Another Look at PowerShell Core Version Information

As PowerShell Core begins to spread into our world, and as we start thinking about working and scripting cross-platform, it will be useful to know what type of platform you are running on. The built in $PSVersionTable is an obvious place to start. On PowerShell Core there are also some new built-in variables you can use.


But these variables are not on Windows PowerShell. So I decided to add another tool to the mix – a simple function that will provide a snapshot look at version information, including what possible remoting options are available. This should be WinRM for Windows platforms and potentially SSH. The function isn’t especially complicated.

Here’s what it looks like on a variety of platforms.





I might package this into my PSScriptTools module.

Have you started embracing this cross-platform world? What challenges have you encountered and how have your overcome them? I’d love to hear your stories.

Email Reminders for PowerShell Tasks

I’ve published a new version of the myTasks module to the PowerShell Gallery and its GitHub repository. The big change is that the current version has a feature to send you a daily email with tasks that are due in the next three days. I’ve added a command called Enable-EmailReminder that will create a scheduled PowerShell job to send you an email using the Send-MailMessage cmdlet. The default is to send an email daily at 8:00AM but you can change the time. The default is to also send a plain text message but you have an option to send an HTML email which will include some color coding.


There are also commands to remove the scheduled job, as well as get the job information. There’s no provision for modifying an existing email reminder job. I figured if you make a mistake it is just as easy to disable (remove) the old run and re-create it. This is also documented in the help about topic.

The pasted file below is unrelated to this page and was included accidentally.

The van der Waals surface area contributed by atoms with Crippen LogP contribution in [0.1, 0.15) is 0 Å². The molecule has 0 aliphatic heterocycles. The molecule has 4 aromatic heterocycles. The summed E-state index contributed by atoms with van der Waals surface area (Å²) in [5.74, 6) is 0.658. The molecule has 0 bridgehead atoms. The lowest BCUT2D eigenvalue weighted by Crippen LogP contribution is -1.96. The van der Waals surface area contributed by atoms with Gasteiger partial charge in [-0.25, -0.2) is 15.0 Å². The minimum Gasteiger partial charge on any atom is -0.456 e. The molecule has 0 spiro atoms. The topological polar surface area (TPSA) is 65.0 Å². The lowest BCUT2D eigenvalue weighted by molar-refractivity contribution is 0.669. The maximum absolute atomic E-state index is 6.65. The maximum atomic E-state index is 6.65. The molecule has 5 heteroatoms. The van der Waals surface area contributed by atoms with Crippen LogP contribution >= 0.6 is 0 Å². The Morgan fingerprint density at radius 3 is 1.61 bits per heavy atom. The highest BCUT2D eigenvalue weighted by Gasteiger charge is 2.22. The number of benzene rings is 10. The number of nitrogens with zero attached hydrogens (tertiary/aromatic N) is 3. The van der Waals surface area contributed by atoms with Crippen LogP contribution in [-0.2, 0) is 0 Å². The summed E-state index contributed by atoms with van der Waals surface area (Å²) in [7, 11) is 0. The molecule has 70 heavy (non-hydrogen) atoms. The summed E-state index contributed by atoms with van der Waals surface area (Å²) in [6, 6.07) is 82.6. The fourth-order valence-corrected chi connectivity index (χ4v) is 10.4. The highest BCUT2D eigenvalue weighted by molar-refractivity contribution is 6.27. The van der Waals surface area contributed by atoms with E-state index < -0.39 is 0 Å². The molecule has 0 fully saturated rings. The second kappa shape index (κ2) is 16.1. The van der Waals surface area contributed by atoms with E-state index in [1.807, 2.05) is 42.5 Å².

According to the PowerShell Gallery at least a few of you have downloaded the module. I use it every day to keep track of what I should be working on. If you have any comments, issues or suggestions, I welcome them in the Issues section of the project’s Github repo.

A PowerShell DNS Suffix Tool

The other day my good friend Greg Shields asked for a little assistance with a PowerShell problem. He was trying to use PowerShell to set the primary DNS suffix for a computer. This  is different than the DNS suffix you can set on a network adapter configuration. Instead, he was looking at the dialog box you get when you set the computer name under advanced properties from the control panel System settings.


We couldn’t find any cmdlet that would modify this setting. Eventually Greg discovered that you need to set both the Domain and NV Domain settings under

HKLM:\system\CurrentControlSet\Services\tcpip\parameters. Now that, was something I could work with.

Within short order I had a simple module, DNSSuffix, with commands to get the domain settings and set them.  The functions use PowerShell remoting so that you can manage remote computers. You can check out the documentation and code in Github ( or install the module from the PowerShell Gallery: Install-Module DNSSuffix.


If you run into issues or have suggestions, please use the Issues section of the GitHub repository.

Extending PowerShell DateTime Objects

I’ve been experimenting more with my PSTypeExtensionTools module, finding more objects to enhance.  You can check out the project on Github and install the module from the PowerShell Gallery. My current fun has been with the DateTime object – specifically converting a value into another culture.  Apparently those of us in North America don’t know how to format a date properly. But now with a few script methods added to the DateTime type, I can correct that oversight.

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New PowerShell Projects Published

Last week I published a few of the recent PowerShell modules I’ve been working on to the PowerShell Gallery. These projects had been in a beta phase while I worked out some last minute features. I was also waiting to see if there were any issues reported by you that I might need to address. Nothing came up so I think we’re good to go. Here’s the new projects you can install from the PowerShell Gallery.

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